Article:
They may reciprocally bring, by land or by sea, into either country, and export from it, all kinds of merchandise and products, MwenTM<,i.com. and sell, exchange, or buy, and transport them to all places in the territories of either of the high contracting parties. It being, however, understood that the merchants of either nation who shall engage in the internal commerce of either country shall be governed, in respect to such commerce, by the laws of the country in which such commerce is carried on; and iu case either of the high contracting Powers shall hereafter grant other priviledges concerning such internal commerce to the citizens or subjects of other Governments, the same shall be equally granted to the merchants of either nation engaged in such internal commerce within the territories of the other.

Article IV.

The merchandise imported or exported by the respective citizens or subjects of the two high contracting parties shall not pay in either country, on their arrival or departure, other duties '"

than those which are charged in either of the countries on the merchandise or products imported or exported by the merchants and subjects of the most favored nation, and no exceptional tax, under any name or pretext whatever, shall be collected on them in either of the two countries.

Article V.

All suits and disputes arising in Persia between Persian subjects and citizens of tbe United States shall be carried before the Persian tribunal to which such matters are usually referred """' at the place where a Consul or Agent of the United States may reside, and shall be discussed and decided according to equity, iu the presence of an employ^ of the Consul or Agent' of the United States.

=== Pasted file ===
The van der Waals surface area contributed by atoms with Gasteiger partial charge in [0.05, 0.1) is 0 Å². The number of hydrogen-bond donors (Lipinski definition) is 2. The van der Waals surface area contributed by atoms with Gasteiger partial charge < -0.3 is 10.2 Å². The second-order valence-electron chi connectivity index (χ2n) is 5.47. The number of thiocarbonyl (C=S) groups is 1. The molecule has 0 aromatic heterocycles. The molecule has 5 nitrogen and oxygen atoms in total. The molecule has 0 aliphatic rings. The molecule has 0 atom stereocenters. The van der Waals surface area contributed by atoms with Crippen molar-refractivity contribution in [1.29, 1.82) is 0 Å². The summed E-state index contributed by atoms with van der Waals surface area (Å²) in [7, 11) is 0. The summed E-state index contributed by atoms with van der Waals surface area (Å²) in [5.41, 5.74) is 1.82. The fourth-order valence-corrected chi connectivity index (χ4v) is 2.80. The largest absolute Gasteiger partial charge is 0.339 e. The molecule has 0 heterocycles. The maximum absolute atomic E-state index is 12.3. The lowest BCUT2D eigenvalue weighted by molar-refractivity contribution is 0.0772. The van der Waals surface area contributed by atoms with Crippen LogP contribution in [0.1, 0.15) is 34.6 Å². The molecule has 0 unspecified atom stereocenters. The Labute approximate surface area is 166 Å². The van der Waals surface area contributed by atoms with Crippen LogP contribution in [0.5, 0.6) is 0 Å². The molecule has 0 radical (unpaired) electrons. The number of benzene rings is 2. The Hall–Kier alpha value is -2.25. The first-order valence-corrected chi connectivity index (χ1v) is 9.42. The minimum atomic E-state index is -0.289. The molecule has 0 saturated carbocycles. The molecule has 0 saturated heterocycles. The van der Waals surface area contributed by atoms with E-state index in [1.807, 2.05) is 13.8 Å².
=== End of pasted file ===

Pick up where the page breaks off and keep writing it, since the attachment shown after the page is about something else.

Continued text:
All suits and disputes which may arise in the Empire of Persia between citizens of the United States shall be referred entirely for trial and for adjudication to the Consul or Agent of the United States residing in the province wherein such suits and disputes may have arisen, or in the province nearest to it, who shall decide them according to the laws bf the United States.

All suits and disputes occurring in Persia between the citizens of the United States and the subjects of other foreign Powers, shall be tried and adjudicated by the intermediation of their respective Consuls or agents.

In the United States, Persian subjects, iu all disputes arising between themselves, or between them and citizens of the United States or foreigners, shall be judged according to the rules adopted iu the United States respecting the subjects of the most favored nation.

Persian subjects residing in the United States, and citizens of the United States residing in Persia, shall, when charged with Ctiinn, 0ireiic« criminal offences, be tried and judged in Persia and the United States in the same manner as are the subjects and citizens of the most favored nation residing in either of the above-mentioned countries.